Since the radius of the circle is r, the diameter must be 2r. Now imagine the rectangle. The diameter must be the hypotenuse of the right angled triangle of the rectangle. Say, if its sides are a and b, \((2r)^2 = a^2 + b^2 = 4r^2\)

So when you square a and b and sum them, you should get 4r^2

The given options are the perimeter of the rectangle i.e. 2(a+b). So I ignore 2 of the options and try to split the leftover into a and b. The obvious first choices are options (B) and (E) since we can see that we can split the sum into 3 and 1. \(a + b = r\sqrt{3} + r\)

Now check: \((\sqrt{3}r)^2 + r^2 = 4r^2\)

That is what we wanted. Hence, the answer is (B)

Thanks Karishma , but could you please elaborate more ? I still do not understand

The method makes a guess based on the format of the expected answer.

Make a circle and inscribe a rectangle in it. The diagonal of the rectangle will be the diameter of the circle.

Attachment:

Ques3.jpg [ 4.88 KiB | Viewed 53909 times ]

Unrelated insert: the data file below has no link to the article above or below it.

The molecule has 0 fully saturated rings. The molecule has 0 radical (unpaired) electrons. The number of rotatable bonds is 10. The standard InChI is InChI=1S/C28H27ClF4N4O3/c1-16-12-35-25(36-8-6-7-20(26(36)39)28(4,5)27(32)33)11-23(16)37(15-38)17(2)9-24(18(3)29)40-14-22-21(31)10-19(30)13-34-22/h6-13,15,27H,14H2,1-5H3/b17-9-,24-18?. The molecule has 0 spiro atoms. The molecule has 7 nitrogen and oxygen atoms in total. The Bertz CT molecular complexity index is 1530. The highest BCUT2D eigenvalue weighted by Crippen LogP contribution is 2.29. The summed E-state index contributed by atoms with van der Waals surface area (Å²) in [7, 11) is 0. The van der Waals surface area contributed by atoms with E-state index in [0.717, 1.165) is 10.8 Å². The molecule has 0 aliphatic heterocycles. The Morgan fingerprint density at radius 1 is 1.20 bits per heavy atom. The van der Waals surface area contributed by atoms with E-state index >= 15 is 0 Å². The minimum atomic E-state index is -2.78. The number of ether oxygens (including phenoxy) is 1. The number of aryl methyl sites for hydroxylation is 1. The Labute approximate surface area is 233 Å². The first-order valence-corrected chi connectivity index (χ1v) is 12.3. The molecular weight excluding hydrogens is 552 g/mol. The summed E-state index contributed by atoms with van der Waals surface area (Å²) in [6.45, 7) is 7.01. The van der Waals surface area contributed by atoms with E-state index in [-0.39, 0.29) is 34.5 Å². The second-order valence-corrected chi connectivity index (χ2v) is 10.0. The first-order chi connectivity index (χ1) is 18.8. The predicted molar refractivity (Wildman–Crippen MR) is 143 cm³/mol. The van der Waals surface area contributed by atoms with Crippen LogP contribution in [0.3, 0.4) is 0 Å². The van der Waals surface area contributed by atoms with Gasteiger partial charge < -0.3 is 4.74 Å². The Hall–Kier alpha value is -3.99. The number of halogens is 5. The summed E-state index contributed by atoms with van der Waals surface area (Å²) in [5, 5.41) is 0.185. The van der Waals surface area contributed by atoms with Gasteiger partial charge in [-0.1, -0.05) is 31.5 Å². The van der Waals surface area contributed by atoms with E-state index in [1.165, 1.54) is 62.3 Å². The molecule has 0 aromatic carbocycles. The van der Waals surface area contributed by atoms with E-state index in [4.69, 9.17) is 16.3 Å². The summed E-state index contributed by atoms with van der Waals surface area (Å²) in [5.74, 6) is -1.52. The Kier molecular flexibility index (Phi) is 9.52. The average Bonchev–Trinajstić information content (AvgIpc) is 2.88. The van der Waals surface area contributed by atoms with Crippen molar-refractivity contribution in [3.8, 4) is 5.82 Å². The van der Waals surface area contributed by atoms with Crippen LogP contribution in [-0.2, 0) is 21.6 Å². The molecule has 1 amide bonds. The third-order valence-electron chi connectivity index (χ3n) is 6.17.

We need to find the perimeter of the rectangle i.e. 2(a + b) We know that \(a^2 + b^2 = (2r)^2 = 4r^2\) So what can a and b be?

\(3r^2 + r^2 = 4r^2\) (So \(a = \sqrt{3}r, b = r\)) or \(2r^2 + 2r^2 = 4r^2\) (So \(a = \sqrt{2}r, b = \sqrt{2}r\)) etc

Now, looking at the options, we see that 2(a + b) can be \(2(\sqrt{3}r + r)\) i.e. option (B)
_________________

This Question came up on my prep and I got stuck as I didn't look at answer choices. I just wrote L^2+B^2 = (2R)^2 and I had no clue how to solve it in 2 mins. I understand that we need to work on shortcuts and tricks, but just for academic purposes can someone show me how to manipulate this equation to answer choice algebraically? the only next step I could think was (L+B)^2 = 4R^2 - 2LB and had no clue how to go further.

Note that the question says "which of the following could be the perimeter of the rectangle" The rectangle can be made in many ways and the perimeter would be different in these cases. The answer option gives us one such perimeter value. Hence there is no single algebraic method of obtaining the "correct answer". You have to look at options and say which one CAN be the perimeter value.
_________________

Re: A rectangle is inscribed in a circle of radius r. If the [#permalink]

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09 Apr 2014, 23:46

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Bunuel wrote:

alexpavlos wrote:

A rectangle is inscribed in a circle of radius r. If the rectangle is not a square, which of the following could be the perimeter of the rectangle?